Top of the “most wanted” league are skiin, ski-out chalets, complete with Shakerstyle decor and log fires: “A 1,700 sq ft chalet will set you back around £90,000,” says Maria Reynolds. Growing numbers, however, are succumbing to turnkey alternatives in resorts like the Arelauquen Country Club, just 15 minutes from Bariloche centre. The club sports an 18-hole golf course, polo field and tennis centre. Bungalows there start from £70,000; larger two-storey villas with exposed beams and floor-to-ceiling windows sell for upwards of £300,000. “You’ve also got a rental pool to tap into here,” she adds, “owners netting in the region of £700 per week during ‘crunch time’ [July to September].”
Bariloche’s surrounding Lake District – where the provinces of Neuquen and Rio Negro kiss the Chilean border – straddles three distinct climate zones and offers its own four-season fun; there, waterfront property ranges from £60 to £80 per square metre. “Building costs for good to high-end solid wood houses are between £40 and £70 per square metre,” says Ms Reynolds, “and they last a lifetime or two. But property choice is pretty vast, with a new wave of boutique properties, rebuilt historic lodges ( estancias) and chalets ushering in Argentines and outsiders. The Bustillo corridor, from Bariloche to the village of Llao Llao, is set to boom in the next five years, as are the less expensive communities of El Bolson and Lago Puelo.”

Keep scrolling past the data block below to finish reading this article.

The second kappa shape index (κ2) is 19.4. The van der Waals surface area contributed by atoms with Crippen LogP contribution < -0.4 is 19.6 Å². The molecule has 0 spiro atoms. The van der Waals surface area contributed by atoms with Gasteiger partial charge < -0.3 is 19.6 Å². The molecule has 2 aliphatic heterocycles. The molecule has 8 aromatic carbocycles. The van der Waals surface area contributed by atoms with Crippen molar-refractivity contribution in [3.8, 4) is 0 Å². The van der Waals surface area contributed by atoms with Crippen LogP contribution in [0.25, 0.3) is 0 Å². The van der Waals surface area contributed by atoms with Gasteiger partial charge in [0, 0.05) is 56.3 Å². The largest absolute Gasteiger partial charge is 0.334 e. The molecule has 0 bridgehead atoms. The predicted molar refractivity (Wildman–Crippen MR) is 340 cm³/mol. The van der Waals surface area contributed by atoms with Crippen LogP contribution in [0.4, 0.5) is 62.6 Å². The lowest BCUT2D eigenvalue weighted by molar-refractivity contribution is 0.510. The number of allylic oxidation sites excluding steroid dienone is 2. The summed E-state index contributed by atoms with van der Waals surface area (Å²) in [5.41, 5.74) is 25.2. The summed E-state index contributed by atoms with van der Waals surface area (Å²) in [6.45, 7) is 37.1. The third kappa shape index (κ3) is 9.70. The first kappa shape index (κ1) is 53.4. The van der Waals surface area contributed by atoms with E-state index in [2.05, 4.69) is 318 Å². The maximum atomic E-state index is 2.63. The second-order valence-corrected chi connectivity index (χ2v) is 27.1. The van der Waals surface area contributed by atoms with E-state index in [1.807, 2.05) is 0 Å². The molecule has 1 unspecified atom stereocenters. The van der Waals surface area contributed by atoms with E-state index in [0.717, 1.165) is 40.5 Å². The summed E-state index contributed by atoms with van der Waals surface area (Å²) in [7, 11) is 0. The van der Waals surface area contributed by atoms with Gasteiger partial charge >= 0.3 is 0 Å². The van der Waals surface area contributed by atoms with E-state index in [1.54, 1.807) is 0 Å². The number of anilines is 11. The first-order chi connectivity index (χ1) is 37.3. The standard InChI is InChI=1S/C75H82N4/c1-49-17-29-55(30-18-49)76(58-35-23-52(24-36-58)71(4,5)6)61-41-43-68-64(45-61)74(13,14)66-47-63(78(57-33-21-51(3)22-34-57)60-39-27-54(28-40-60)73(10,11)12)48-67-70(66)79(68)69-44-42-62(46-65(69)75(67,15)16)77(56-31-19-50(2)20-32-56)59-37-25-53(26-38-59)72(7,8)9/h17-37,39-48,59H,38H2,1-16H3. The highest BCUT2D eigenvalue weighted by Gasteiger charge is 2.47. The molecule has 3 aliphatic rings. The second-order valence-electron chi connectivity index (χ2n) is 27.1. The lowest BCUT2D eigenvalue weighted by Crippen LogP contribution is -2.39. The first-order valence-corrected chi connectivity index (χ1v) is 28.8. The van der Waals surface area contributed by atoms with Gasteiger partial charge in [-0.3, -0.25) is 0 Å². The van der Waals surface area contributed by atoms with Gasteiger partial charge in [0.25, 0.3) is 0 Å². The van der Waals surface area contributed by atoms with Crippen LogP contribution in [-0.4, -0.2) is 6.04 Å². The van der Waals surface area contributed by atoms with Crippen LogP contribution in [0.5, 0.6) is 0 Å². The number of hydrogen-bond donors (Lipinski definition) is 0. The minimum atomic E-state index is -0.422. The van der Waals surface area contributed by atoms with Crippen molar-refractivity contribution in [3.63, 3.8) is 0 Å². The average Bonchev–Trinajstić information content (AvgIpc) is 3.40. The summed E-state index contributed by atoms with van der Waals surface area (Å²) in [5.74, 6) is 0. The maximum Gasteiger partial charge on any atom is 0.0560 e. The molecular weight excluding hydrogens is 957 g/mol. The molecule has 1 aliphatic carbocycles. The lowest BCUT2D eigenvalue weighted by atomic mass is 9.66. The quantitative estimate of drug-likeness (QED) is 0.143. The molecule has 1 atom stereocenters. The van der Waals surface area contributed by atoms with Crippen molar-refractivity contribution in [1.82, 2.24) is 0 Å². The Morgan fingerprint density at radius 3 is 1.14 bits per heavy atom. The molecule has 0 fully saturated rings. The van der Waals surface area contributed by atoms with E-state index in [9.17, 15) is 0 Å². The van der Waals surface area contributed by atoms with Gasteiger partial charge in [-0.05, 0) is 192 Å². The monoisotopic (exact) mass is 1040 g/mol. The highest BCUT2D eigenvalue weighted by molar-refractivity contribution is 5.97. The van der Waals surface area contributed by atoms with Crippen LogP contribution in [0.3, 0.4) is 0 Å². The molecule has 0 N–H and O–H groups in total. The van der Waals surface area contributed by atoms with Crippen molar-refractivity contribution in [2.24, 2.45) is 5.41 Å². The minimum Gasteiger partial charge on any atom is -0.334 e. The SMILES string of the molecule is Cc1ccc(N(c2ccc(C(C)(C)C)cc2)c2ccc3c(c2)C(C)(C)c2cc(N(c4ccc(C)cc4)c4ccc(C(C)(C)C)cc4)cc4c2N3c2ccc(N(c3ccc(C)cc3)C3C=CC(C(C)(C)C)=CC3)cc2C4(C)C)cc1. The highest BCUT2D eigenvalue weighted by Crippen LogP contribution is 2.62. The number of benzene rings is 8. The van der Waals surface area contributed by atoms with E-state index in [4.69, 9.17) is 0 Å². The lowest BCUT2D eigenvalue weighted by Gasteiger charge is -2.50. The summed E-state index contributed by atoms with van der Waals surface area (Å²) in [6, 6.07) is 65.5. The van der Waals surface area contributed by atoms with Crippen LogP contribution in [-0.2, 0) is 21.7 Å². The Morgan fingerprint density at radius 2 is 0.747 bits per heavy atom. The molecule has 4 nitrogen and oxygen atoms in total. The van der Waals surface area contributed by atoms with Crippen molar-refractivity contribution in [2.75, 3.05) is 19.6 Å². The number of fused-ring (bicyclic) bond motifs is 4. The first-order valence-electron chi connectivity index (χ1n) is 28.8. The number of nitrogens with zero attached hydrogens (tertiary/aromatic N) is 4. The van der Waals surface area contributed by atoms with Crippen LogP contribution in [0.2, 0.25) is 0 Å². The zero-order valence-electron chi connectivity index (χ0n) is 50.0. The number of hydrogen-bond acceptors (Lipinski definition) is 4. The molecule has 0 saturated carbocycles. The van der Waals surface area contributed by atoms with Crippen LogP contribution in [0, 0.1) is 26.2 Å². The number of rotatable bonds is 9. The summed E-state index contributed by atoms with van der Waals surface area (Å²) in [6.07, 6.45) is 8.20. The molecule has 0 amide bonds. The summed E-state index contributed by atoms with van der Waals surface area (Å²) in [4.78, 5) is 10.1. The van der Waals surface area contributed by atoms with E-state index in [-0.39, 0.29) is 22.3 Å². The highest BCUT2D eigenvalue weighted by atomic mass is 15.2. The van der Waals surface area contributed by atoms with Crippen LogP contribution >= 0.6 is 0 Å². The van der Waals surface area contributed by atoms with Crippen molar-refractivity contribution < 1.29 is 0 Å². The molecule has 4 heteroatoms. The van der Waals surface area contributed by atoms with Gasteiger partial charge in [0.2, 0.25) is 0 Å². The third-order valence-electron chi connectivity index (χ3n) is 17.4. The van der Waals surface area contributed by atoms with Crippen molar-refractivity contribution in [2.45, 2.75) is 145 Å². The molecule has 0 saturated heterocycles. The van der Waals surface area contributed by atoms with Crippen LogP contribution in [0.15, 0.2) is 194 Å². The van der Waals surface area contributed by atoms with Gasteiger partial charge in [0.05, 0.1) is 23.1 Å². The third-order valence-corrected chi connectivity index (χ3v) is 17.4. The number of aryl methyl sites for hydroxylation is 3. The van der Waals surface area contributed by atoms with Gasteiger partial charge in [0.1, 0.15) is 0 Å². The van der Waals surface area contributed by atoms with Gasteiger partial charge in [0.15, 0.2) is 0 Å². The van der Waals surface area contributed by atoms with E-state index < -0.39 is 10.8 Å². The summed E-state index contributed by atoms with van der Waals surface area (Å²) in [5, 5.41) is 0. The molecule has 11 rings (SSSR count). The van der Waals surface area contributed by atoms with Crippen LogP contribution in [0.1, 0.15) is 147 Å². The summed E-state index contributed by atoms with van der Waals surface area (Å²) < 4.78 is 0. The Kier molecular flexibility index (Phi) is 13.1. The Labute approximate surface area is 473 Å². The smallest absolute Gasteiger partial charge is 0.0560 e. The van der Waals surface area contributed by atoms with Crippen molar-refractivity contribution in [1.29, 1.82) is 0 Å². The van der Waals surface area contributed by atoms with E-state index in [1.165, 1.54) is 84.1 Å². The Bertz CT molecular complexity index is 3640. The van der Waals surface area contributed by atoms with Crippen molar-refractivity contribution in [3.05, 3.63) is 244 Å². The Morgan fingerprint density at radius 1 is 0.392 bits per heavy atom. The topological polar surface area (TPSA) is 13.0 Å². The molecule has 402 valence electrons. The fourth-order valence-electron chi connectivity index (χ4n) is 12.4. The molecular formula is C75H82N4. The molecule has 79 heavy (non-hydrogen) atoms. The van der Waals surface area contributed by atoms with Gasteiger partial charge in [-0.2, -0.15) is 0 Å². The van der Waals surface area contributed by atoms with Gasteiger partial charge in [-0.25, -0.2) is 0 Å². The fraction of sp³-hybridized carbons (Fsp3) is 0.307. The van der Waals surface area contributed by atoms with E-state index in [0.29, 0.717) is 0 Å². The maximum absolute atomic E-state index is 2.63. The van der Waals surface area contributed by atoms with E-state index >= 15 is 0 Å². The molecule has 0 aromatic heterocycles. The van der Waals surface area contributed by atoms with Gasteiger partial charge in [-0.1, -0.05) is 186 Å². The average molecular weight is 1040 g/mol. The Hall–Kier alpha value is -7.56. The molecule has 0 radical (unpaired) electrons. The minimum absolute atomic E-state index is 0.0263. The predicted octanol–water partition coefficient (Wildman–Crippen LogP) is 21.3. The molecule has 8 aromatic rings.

Head to Lake Nahuel Huapi’s northern shore and you’ll be sharing your outdoor kicks with Buenos Aires’ smart set. Since the 50-mile route from Bariloche was engineered a decade ago, the posh town of Villa La Angostura has seen a proliferation
of luxury lakeside homes and lodges. New construction is controlled by strict architectural codes, the central area rendered largely in cypress, retaining an upmarket, film-set feel. “In the Alps, you get the mountain views,” says investor-inwaiting Isabelle Logerot from north London, “but there’s a chalet every 50 feet. Here, it’s all wild open spaces and blue skies. It’s a real tonic.”
While Patagonia has its own distinct attractions, the Mendoza province, with its vineyards and mountain geography, is establishing a reputation as the best region for wineries and holdings; prices start from £40,000 for 30 acres of real estate. Close to the lofty 228,000-hectare ski resort of Las Leñas, the provincial town of San Rafael has 100-acre, up-and-running fincas for £400,000.
“You can play outdoors all year round here,” says Haller. “Take it easy in the summer and day-trip to the slopes in winter.” Just a one-hour flight from Buenos Aires, Leñas is the summer location for free skiers the world over, he adds: “Extreme skiers love it, with lift-accessible off-piste terrain as steep as you like. Most tourists are Argentines, Brazilians and Americans, but UK visitor numbers are on the up.”
And the price tag? About £25,000 to £30,000 buys you a two-bed apartment, with direct access to the slopes: “July gets pretty busy with the school holidays. September to October is better and there’s plenty of snowfall. As for the views, seeing is believing.”
Southern comfort: the Lake District of Argentina resembles the Alps, right down to the gingerbread architecture and ski culture, but it is less developed. Thanks in part to the favourable exchange rate, British buyers are snapping up second homes in...
ctionsc includean 18-hole golf course